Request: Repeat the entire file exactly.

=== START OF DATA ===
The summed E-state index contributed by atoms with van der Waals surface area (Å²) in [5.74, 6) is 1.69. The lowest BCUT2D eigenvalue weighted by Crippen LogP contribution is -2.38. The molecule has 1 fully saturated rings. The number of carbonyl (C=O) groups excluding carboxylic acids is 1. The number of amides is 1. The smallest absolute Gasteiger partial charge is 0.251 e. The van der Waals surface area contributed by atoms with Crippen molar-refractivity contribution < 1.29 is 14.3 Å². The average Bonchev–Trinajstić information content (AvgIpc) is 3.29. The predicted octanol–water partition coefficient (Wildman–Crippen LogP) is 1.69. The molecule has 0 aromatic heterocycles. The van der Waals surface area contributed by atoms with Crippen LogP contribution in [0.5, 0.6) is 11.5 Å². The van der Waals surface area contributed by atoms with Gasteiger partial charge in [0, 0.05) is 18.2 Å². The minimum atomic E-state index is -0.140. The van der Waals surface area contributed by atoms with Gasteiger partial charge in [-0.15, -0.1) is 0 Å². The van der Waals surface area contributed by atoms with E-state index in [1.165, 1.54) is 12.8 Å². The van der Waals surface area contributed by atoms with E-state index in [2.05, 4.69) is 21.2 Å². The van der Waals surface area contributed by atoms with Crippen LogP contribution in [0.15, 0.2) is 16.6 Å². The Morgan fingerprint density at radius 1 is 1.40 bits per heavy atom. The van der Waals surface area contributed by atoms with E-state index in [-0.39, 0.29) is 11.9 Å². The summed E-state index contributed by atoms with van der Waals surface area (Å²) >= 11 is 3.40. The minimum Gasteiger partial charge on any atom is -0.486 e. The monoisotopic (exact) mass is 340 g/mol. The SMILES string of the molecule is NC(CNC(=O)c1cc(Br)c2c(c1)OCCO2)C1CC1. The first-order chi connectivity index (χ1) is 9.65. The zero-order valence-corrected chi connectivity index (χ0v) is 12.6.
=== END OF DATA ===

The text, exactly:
The summed E-state index contributed by atoms with van der Waals surface area (Å²) in [5.74, 6) is 1.69. The lowest BCUT2D eigenvalue weighted by Crippen LogP contribution is -2.38. The molecule has 1 fully saturated rings. The number of carbonyl (C=O) groups excluding carboxylic acids is 1. The number of amides is 1. The smallest absolute Gasteiger partial charge is 0.251 e. The van der Waals surface area contributed by atoms with Crippen molar-refractivity contribution < 1.29 is 14.3 Å². The average Bonchev–Trinajstić information content (AvgIpc) is 3.29. The predicted octanol–water partition coefficient (Wildman–Crippen LogP) is 1.69. The molecule has 0 aromatic heterocycles. The van der Waals surface area contributed by atoms with Crippen LogP contribution in [0.5, 0.6) is 11.5 Å². The van der Waals surface area contributed by atoms with Gasteiger partial charge in [0, 0.05) is 18.2 Å². The minimum atomic E-state index is -0.140. The van der Waals surface area contributed by atoms with Gasteiger partial charge in [-0.15, -0.1) is 0 Å². The van der Waals surface area contributed by atoms with E-state index in [1.165, 1.54) is 12.8 Å². The van der Waals surface area contributed by atoms with E-state index in [2.05, 4.69) is 21.2 Å². The van der Waals surface area contributed by atoms with Crippen LogP contribution in [0.15, 0.2) is 16.6 Å². The Morgan fingerprint density at radius 1 is 1.40 bits per heavy atom. The van der Waals surface area contributed by atoms with E-state index in [-0.39, 0.29) is 11.9 Å². The summed E-state index contributed by atoms with van der Waals surface area (Å²) >= 11 is 3.40. The minimum Gasteiger partial charge on any atom is -0.486 e. The monoisotopic (exact) mass is 340 g/mol. The SMILES string of the molecule is NC(CNC(=O)c1cc(Br)c2c(c1)OCCO2)C1CC1. The first-order chi connectivity index (χ1) is 9.65. The zero-order valence-corrected chi connectivity index (χ0v) is 12.6.